The first floor of the Crescent Hotel is an odd place for an immersive art show. But recently, gallerists Michael and Karen Bivins took over 12,000 square feet there. Enter through a door branded with the show’s title, “Psychedelic Robot”, and waiting inside is a space opera, 12,000 square feet, a celestial burst of colorful installations created by both international and Dallas-based artists.
Dallas graffiti artists Isaac Davis (IZK) and Michael McPheeters created an immersive mural that greets you with swirls of blues, green and yellow. A veteran of the Dallas arts and music scenes, Davis represents exactly the kind of savvy, talented creative involved with this exhibition.
“”Psychedelic Robot” is a refreshing multi-sensory art experience in the soul of Uptown,” Davis says. “I think I just stepped into a Hunter S. Thompson hallucination.”
This show is one example of the couple’s ability to predict trends in the art world over the last 30 years. It started during their time as art consultants in L.A. For two years, Bivins Gallery has also been in Crescent Court, across from the entrance to the premier Dallas hotel, where the pop-up show is located.
“We wanted to look around for the best location. We didn’t want to be on Dragon or Levee,” says Karen Bivins. “We wanted to think about our curriculum and roster. Some of our clients were big time people. We wanted to come to their area. We always thought the Crescent was off limits because of the price.”
For “Psychedelic Robot” the Bivins turned rooms over artists they represent, like Punk Me Tender and Frederic Avella, to do what they would with them. Proceeds benefit Klyde Warren Park.
“Psychedlic Robot” is in a similar vein to immersive experiences like the Sweet Tooth Hotel in Dallas, or Meow Wolf, the Santa Fe art collective that turned a bowling alley into a semi-permanent interactive exhibit. The Bivins brought together accessible artists and teams, including the immersive paper installations of The Color Condition, the geometric madness of Laura Moore, and trippy, graffiti abstractions of Travis McCann. The experience provides a temporary artistic alternative to the discord and distractions of the real world.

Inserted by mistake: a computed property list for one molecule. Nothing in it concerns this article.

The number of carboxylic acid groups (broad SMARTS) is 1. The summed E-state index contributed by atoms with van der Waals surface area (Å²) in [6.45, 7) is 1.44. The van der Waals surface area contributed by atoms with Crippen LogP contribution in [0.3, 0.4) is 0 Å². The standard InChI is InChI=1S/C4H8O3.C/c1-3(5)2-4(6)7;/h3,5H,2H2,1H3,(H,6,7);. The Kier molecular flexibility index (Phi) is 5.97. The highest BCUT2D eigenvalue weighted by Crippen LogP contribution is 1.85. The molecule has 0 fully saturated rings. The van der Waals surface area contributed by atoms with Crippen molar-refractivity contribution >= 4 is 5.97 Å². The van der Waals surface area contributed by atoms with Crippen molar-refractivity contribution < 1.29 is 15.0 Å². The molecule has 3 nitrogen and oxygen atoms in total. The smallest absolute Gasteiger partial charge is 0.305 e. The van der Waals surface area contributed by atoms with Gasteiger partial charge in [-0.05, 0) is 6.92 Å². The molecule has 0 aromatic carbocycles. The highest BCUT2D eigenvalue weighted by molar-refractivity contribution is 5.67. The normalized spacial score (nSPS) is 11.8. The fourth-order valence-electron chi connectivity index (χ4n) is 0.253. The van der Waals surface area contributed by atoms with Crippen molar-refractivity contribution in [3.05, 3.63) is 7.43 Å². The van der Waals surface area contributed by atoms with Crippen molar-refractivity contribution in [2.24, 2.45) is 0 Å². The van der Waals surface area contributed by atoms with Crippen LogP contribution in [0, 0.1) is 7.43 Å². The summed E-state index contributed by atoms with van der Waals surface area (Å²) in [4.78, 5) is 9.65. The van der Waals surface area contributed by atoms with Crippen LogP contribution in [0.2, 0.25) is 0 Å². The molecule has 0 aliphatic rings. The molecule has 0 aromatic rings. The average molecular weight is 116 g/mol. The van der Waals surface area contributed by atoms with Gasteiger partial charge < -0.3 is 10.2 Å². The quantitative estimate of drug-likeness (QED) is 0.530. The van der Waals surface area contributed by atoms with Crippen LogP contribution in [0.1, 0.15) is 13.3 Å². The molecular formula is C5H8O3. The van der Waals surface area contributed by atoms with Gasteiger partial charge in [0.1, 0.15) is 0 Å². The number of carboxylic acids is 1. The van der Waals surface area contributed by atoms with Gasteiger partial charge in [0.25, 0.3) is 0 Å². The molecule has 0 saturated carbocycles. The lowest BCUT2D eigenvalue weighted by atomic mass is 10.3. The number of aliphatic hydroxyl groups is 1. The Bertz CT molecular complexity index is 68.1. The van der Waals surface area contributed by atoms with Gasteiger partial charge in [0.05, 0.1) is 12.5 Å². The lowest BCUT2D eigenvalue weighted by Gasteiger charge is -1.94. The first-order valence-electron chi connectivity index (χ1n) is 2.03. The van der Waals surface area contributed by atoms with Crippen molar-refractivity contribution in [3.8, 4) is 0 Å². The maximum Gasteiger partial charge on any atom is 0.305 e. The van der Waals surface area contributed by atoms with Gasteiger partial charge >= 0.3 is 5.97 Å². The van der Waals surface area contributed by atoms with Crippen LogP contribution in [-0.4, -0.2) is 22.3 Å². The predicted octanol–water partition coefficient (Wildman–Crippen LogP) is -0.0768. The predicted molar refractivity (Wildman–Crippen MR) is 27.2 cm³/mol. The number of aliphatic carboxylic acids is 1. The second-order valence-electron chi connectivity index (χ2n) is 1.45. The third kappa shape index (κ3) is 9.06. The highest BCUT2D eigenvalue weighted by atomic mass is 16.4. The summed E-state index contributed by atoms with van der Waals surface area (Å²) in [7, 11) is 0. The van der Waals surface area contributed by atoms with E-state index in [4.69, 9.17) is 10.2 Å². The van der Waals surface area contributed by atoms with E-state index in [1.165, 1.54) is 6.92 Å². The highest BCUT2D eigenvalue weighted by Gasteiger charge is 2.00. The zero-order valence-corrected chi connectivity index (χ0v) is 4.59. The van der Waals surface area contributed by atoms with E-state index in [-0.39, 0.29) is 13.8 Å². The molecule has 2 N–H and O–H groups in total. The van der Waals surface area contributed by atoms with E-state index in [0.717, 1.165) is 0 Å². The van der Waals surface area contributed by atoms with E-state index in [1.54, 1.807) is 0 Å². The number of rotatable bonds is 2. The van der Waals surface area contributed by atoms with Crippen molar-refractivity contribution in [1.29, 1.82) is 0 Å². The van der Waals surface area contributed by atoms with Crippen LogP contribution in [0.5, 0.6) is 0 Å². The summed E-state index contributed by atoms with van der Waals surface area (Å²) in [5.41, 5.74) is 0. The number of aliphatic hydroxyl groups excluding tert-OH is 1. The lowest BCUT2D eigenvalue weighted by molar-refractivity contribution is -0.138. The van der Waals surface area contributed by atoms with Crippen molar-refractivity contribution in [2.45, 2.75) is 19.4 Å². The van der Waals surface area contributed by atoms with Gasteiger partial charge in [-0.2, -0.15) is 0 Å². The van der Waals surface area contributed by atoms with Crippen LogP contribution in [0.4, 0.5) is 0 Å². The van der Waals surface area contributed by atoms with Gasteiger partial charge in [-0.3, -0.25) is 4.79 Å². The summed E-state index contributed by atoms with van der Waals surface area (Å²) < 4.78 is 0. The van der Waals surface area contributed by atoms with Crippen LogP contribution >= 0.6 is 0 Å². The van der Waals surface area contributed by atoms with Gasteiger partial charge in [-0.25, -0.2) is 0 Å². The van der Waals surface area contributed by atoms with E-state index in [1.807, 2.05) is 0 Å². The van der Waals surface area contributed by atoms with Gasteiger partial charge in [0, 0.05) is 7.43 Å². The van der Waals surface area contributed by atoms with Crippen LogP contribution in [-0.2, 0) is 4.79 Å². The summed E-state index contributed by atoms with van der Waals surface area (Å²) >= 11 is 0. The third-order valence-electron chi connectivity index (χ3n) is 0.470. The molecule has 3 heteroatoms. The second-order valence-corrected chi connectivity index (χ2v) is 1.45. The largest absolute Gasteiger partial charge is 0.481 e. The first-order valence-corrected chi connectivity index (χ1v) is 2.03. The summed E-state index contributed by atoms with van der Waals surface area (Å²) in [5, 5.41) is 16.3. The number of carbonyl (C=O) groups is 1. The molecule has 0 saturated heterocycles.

“This is needed, especially in the world we live in right now,” says Karen Bivins. “People are going into solitude, kids are on their computers and never interacting. It’s a wall of solitude. This is about people getting together again.”
Across the way, Bivins Gallery boasts an international roster of artists from various disciplines, including Mr. Brainwash, a central player in Exit Through The Gift Shop, the 2010 documentary on anonymous street artist, Banksy. The Gallery works on three levels: first it represents artists from around the globe in the primary market. The couple also works with international clients to find artworks, such as Picassos and Monets, for clients’ personal collections. And the Bivins represent young, emerging artists, and provides them with outlets, such as “Psychedelic Robot.”
“The truth is, most gallerists are going to represent artists they like,” says Michael Bivins. “You are always going to get that slant on what kind of roster you put together. We put together a roster of people we like. Karen and I are constantly scouting the world for what we think are undervalued blue chip artists. What we mean are artists who are in all the museums, phenomenal exhibition history, yet their price points are still in the realm of reality.”
The couple launched other careers – he in finance, she a lawyer. Their initial foray into the art world was as consultants, buying and selling multi-million dollar works to collectors in the Bay Area. They started advising on art purchases for friends, eventually working with corporations on serious art acquisitions.
“We were enamored with the artists from Northern California from the early ’60s, we like that style of artwork. Now they (critics) make fun of the New York artists who take themselves so seriously. A lot of the museums are now looking for a lot of things we were looking for.”
When it comes to the couple’s working relationship, Michael says, “We’re pretty similar on what we like. We love color. It’s a big thing to us. We both choose the artists on our roster and manage our clients equally. I take care of marketing and sales. Karen takes care of handling the artists, contracting artists, back office and logistics.”
The Bivins returned to Dallas, Karen’s hometown, five years ago. “We felt like the collector community was here, so we decided to open a gallery,” says Karen.
Looking for a location that separated them from the rest of the art scene, they embraced Uptown, an area that lost its biggest art venue, McKinney Avenue Contemporary, to the Cedars neighborhood in 2015.
Karen wants everybody, especially young people to feel at home when they visit an exhibition at Bivins Gallery.
“There’s no pretense here and no such thing as a dumb question. We’re a ‘bring your dog and come in and have a beer’ gallery. We handle the most seasoned collector to the person buying their first piece. We have 35 artists we represent in a primary market, and in the secondary market – if someone is looking to acquire a Picasso, we can help them. If they want to sell one we can help them too.”
“Psychedelic Robot” falls in line with that philosophy.
“This is about democratizing the artworld,” Karen said. “We wanna create art for young people. What’s happening now is this experimental emerging in the art world. They’re popping up and they are very successful. You have to have art. You gotta have it for your soul.”